function get-tfs ( [string] $serverName = $(Throw 'serverName is required') ) { # load the required dll [void][System.Reflection.Assembly]::LoadWithPartialName("Microsoft.TeamFoundation.Client") $propertiesToAdd = ( ('VCS', 'Microsoft.TeamFoundation.VersionControl.Client', 'Microsoft.TeamFoundation.VersionControl.Client.VersionControlServer'), ('WIT', 'Microsoft.TeamFoundation.WorkItemTracking.Client', 'Microsoft.TeamFoundation.WorkItemTracking.Client.WorkItemStore'), ('BS', 'Microsoft.TeamFoundation.Build.Common', 'Microsoft.TeamFoundation.Build.Proxy.BuildStore'), ('BC', 'Microsoft.TeamFoundation.Build.Common', 'Microsoft.TeamFoundation.Build.Proxy.BuildController'), ('CSS', 'Microsoft.TeamFoundation', 'Microsoft.TeamFoundation.Server.ICommonStructureService'), ('GSS', 'Microsoft.TeamFoundation', 'Microsoft.TeamFoundation.Server.IGroupSecurityService') ) # fetch the TFS instance, but add some useful properties to make life easier # Make sure to "promote" it to a psobject now to make later modification easier [psobject] $tfs = [Microsoft.TeamFoundation.Client.TeamFoundationServerFactory]::GetServer($serverName) foreach ($entry in $propertiesToAdd) { $scriptBlock = ' [System.Reflection.Assembly]::LoadWithPartialName("{0}") > $null $this.GetService([{1}]) ' -f $entry[1],$entry[2] $tfs | add-member scriptproperty $entry[0] $ExecutionContext.InvokeCommand.NewScriptBlock($scriptBlock) } return $tfs }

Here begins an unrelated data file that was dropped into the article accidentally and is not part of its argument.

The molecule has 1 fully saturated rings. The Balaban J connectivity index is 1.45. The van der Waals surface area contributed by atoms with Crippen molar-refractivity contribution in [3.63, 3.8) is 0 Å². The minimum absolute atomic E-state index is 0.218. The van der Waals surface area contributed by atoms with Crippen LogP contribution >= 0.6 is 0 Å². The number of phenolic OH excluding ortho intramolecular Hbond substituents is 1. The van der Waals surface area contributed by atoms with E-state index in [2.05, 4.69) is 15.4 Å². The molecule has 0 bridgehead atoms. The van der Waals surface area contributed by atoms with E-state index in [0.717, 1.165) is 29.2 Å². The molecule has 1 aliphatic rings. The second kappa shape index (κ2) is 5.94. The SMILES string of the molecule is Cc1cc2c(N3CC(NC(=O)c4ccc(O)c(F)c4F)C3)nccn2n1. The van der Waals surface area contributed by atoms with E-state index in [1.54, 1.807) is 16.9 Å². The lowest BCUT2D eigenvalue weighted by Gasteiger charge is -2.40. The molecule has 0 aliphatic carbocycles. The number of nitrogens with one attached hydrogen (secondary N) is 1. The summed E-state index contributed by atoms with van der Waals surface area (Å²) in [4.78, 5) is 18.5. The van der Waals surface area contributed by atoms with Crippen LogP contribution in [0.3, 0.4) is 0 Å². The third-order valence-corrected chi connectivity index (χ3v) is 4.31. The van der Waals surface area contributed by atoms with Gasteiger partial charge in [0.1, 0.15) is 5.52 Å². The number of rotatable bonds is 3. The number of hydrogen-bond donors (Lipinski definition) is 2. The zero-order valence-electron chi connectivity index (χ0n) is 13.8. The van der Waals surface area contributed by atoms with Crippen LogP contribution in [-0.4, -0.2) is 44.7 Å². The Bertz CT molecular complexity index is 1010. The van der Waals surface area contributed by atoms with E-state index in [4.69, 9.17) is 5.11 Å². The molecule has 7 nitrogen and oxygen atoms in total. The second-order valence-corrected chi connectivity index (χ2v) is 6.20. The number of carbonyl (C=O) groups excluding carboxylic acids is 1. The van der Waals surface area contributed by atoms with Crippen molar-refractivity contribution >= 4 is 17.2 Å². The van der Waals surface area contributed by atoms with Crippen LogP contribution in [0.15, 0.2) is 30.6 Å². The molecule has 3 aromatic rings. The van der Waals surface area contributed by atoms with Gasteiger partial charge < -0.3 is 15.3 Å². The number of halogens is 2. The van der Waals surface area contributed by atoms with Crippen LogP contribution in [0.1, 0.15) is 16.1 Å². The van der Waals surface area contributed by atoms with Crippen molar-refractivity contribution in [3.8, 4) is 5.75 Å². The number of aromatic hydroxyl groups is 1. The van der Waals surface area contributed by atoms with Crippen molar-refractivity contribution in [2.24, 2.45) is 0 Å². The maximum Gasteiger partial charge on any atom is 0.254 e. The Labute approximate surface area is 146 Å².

Next I had to figure out the BuildUri for the broken build. I used the following snippet to get all builds with a status of "Compilation Started" from the BuildStore:

$tfs = get-tfs http://tfs-server:8080 $tfs.BS.GetListOfBuilds("TeamProject", "DailyBuild") | where {$_.Buildstatus -eq "Compilation Started"}

Before running this, I made sure no other builds where running and to make sure you are going to delete the correct build you MUST double check the results here! Next I copied the BuildUri from the build that I wanted to stop & delete.

Then the following three lines of PowerShell made the magic happen:

$message = "" $tfs.BC.StopBuild("vstfs:///Build/Build/04102008_134057_94286", [ref] $message) $tfs.BC.DeleteBuild("vstfs:///Build/Build/04102008_134057_94286", [ref] $message)

If something goes wrong the $message variable will be filled with a helpful error message.

By combining the BuildStore and the BuildController objects it is also possible to write an automated build-cleanup mechanism using PowerShell. (TFS2008 has this functionality built-in, but version 2005 doesn't)
The pseudo code for this script would look like this:

Loop through ListOfBuilds WHERE BuildQuality equals "Rejected" (maybe another Quality?)
And for each build found:

Writing this in PowerShell should be easy now. And as usual: the actual implementation of this script is left as an exercise for my dear readers ;)

Let me know if you succeed (or fail, in that case we'll sort it out together).

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Get the OS version in C#
· 2008-04-02 11:42 by Thijs Kroesbergen for Brokenwire.NET